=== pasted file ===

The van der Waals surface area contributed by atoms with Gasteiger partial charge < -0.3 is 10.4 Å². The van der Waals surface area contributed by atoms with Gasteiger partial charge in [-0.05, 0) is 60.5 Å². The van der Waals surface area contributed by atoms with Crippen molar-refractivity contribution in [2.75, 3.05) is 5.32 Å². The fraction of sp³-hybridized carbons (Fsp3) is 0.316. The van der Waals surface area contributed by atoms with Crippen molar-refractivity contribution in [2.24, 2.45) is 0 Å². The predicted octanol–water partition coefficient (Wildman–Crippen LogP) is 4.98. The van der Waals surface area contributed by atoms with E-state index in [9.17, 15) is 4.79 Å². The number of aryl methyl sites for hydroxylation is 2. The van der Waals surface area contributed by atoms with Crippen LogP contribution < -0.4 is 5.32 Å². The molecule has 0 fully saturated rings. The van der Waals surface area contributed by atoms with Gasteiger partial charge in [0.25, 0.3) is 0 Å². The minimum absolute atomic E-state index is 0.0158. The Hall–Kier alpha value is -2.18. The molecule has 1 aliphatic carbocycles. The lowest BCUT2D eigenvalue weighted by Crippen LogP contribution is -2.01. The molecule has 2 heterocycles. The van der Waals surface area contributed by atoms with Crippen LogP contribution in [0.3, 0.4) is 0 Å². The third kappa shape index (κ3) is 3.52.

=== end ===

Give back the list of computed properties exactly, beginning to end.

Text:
The van der Waals surface area contributed by atoms with Gasteiger partial charge < -0.3 is 10.4 Å². The van der Waals surface area contributed by atoms with Gasteiger partial charge in [-0.05, 0) is 60.5 Å². The van der Waals surface area contributed by atoms with Crippen molar-refractivity contribution in [2.75, 3.05) is 5.32 Å². The fraction of sp³-hybridized carbons (Fsp3) is 0.316. The van der Waals surface area contributed by atoms with Crippen molar-refractivity contribution in [2.24, 2.45) is 0 Å². The predicted octanol–water partition coefficient (Wildman–Crippen LogP) is 4.98. The van der Waals surface area contributed by atoms with E-state index in [9.17, 15) is 4.79 Å². The number of aryl methyl sites for hydroxylation is 2. The van der Waals surface area contributed by atoms with Crippen LogP contribution < -0.4 is 5.32 Å². The molecule has 0 fully saturated rings. The van der Waals surface area contributed by atoms with Gasteiger partial charge in [0.25, 0.3) is 0 Å². The minimum absolute atomic E-state index is 0.0158. The Hall–Kier alpha value is -2.18. The molecule has 1 aliphatic carbocycles. The lowest BCUT2D eigenvalue weighted by Crippen LogP contribution is -2.01. The molecule has 2 heterocycles. The van der Waals surface area contributed by atoms with Crippen LogP contribution in [0.3, 0.4) is 0 Å². The third kappa shape index (κ3) is 3.52.